That would give Republicans who are uneasy about the constitutionality of the February 15 declaration - yet nervous about publicly rebuking Trump - some political cover to side with the president.
His latest refusal to compromise increases the likelihood not just that the bill will pass the Senate, but that a large number of Republicans cross their president on a high-profile vote for arguably the first time in his presidency.
U.S. President Donald Trump speaks during a ceremony to sign an executive order on veterans suicide prevention in the Roosevelt Room at the White House in Washington, U.S., March 5, 2019.
WASHINGTON ― President Donald Trump appears headed for an embarrassing reprimand from members of his own party on Thursday, when the Senate is to vote on a resolution disapproving of his declaration of emergency over the border.
The disapproval resolution passed the House with a vote of 245-182 with the help of 13 Republicans. Other Republican senators who back the resolution are Alaska's Lisa Murkowski, Maine's Susan Collins and Kentucky's Rand Paul. All of the senator's voiced concern that Trump was circumventing Congress's enumerated power of the purse to appropriate funds and use them as he pleases.
The disapproval resolution passed the Democratically-controlled House by a wide margin and garnered enough Republican public support to pass the Senate. Still, Congress would be highly unlikely to muster the two-thirds majorities needed to eventually override a veto. He announced later that he would be voting for the resolution to terminate the declaration.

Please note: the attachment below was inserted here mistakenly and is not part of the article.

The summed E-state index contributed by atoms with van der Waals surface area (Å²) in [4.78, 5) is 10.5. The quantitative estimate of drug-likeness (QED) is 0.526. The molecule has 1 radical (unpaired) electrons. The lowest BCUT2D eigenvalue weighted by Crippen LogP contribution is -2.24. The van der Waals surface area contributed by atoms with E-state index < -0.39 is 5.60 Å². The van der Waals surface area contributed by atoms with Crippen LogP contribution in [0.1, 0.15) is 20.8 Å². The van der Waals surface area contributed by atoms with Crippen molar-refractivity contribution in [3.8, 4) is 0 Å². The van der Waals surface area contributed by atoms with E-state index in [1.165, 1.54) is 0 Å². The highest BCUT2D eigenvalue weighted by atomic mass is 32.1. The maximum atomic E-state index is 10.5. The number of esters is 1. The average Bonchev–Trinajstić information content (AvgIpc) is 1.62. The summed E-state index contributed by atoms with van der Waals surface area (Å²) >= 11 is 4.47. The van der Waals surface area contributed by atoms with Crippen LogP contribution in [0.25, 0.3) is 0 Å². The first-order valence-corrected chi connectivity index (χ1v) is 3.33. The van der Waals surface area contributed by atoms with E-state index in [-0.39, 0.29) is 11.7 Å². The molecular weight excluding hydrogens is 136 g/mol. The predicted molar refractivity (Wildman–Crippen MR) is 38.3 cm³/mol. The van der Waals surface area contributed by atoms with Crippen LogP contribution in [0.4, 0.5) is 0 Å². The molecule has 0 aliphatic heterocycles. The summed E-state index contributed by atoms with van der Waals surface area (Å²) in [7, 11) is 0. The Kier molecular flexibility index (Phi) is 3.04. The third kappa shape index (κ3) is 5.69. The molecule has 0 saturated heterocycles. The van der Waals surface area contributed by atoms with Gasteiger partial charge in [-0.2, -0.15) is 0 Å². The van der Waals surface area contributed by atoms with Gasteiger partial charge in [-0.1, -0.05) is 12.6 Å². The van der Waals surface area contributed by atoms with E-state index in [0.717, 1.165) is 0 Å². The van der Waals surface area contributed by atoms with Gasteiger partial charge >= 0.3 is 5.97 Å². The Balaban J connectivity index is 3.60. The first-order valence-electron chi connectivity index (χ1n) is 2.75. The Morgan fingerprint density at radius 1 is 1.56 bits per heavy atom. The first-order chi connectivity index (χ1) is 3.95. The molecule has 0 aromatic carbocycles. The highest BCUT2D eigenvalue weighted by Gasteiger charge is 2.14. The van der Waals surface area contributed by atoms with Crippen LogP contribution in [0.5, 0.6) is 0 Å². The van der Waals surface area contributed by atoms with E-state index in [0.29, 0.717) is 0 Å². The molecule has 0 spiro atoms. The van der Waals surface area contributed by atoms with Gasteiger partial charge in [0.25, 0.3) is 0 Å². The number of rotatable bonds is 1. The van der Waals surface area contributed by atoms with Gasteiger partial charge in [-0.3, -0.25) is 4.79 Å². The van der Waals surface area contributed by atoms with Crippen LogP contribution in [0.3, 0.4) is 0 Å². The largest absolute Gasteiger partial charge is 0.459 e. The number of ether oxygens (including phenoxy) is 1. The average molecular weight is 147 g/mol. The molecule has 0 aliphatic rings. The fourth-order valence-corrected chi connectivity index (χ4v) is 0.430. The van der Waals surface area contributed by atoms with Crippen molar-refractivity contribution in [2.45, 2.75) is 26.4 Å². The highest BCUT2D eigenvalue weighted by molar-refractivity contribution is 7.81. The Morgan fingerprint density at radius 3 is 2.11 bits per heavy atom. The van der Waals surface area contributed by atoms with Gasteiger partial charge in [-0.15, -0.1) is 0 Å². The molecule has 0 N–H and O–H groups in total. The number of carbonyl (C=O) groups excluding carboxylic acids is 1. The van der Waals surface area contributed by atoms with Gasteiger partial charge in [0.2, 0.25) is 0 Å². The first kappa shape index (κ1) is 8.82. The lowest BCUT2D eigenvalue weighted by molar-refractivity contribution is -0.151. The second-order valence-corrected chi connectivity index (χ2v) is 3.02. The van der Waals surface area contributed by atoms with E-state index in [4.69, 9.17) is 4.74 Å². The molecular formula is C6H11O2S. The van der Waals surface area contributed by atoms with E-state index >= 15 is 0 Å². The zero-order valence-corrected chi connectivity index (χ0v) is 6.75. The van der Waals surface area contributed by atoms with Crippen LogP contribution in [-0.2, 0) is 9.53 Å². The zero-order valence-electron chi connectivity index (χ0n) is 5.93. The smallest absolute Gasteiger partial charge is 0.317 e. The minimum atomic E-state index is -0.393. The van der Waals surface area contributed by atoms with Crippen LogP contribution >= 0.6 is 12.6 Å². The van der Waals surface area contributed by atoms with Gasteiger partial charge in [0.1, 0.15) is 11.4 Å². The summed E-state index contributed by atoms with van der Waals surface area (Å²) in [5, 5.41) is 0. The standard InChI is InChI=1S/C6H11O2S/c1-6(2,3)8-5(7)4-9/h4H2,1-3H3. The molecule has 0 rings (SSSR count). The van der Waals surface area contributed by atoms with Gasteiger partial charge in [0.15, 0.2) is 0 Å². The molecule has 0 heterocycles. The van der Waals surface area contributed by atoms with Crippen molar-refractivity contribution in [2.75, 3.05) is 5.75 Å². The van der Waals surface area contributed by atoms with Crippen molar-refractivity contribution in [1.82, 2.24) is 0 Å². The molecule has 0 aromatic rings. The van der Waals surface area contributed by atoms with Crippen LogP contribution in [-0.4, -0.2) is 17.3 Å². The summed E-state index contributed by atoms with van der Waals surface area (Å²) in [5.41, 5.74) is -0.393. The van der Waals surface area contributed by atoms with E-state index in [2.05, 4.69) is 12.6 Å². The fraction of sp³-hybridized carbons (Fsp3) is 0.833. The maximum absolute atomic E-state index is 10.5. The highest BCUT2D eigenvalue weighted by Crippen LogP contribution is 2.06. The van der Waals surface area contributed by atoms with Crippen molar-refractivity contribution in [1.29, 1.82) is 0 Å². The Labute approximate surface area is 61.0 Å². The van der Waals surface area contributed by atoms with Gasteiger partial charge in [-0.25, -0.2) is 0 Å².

"We'll see whether or not I have to do the veto", Trump said Wednesday at an event at the White House.
Brown said he doesn't object to finding a "long term answer", to keep presidents from declaring emergencies in non-emergency situations, but said he didn't know of any cases where past presidents abused the law.
Trump made his views known in a phone call with Lee, as the conservative senator lunched with fellow Republicans at the Capitol, according to a person familiar with the call who spoke on the condition of anonymity to describe it. Mike Lee, R-Utah, on Tuesday, would make national emergency declarations by the president subject to congressional approval every 30 days.
The proposal would not affect the current emergency declaration at the border but would for future declarations, including those issued by Trump.
A vote on Lee's plan was expected after Congress returns from a recess later this month.
Tillis requested Pence's meeting with senators, and Pence largely was there to listen, an administration official said. One said Tillis told his colleagues he could change his vote if Trump was indeed ready to curb presidential powers to declare emergencies without Congress' approval.